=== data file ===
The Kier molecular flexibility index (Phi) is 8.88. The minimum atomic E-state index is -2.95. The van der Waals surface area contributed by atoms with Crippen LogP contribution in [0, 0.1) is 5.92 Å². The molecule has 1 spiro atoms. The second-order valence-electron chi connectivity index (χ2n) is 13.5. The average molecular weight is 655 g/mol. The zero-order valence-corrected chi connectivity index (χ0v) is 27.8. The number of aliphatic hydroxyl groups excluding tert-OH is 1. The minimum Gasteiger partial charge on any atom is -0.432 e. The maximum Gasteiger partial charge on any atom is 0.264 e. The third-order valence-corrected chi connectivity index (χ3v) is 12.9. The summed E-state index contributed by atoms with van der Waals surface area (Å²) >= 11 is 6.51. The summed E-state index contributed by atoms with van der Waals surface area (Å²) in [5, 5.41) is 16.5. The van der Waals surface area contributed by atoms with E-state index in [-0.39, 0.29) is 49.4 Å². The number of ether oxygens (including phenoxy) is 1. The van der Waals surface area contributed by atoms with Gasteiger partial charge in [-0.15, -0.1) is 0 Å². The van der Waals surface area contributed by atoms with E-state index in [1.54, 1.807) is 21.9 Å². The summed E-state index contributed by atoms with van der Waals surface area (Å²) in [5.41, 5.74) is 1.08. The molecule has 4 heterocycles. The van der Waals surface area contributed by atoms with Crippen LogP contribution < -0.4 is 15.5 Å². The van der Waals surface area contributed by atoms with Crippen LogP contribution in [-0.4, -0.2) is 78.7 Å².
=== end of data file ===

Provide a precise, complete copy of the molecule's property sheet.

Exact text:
The Kier molecular flexibility index (Phi) is 8.88. The minimum atomic E-state index is -2.95. The van der Waals surface area contributed by atoms with Crippen LogP contribution in [0, 0.1) is 5.92 Å². The molecule has 1 spiro atoms. The second-order valence-electron chi connectivity index (χ2n) is 13.5. The average molecular weight is 655 g/mol. The zero-order valence-corrected chi connectivity index (χ0v) is 27.8. The number of aliphatic hydroxyl groups excluding tert-OH is 1. The minimum Gasteiger partial charge on any atom is -0.432 e. The maximum Gasteiger partial charge on any atom is 0.264 e. The third-order valence-corrected chi connectivity index (χ3v) is 12.9. The summed E-state index contributed by atoms with van der Waals surface area (Å²) >= 11 is 6.51. The summed E-state index contributed by atoms with van der Waals surface area (Å²) in [5, 5.41) is 16.5. The van der Waals surface area contributed by atoms with E-state index in [-0.39, 0.29) is 49.4 Å². The number of ether oxygens (including phenoxy) is 1. The van der Waals surface area contributed by atoms with Gasteiger partial charge in [-0.15, -0.1) is 0 Å². The van der Waals surface area contributed by atoms with E-state index in [1.54, 1.807) is 21.9 Å². The summed E-state index contributed by atoms with van der Waals surface area (Å²) in [5.41, 5.74) is 1.08. The molecule has 4 heterocycles. The van der Waals surface area contributed by atoms with Crippen LogP contribution < -0.4 is 15.5 Å². The van der Waals surface area contributed by atoms with Crippen LogP contribution in [-0.4, -0.2) is 78.7 Å².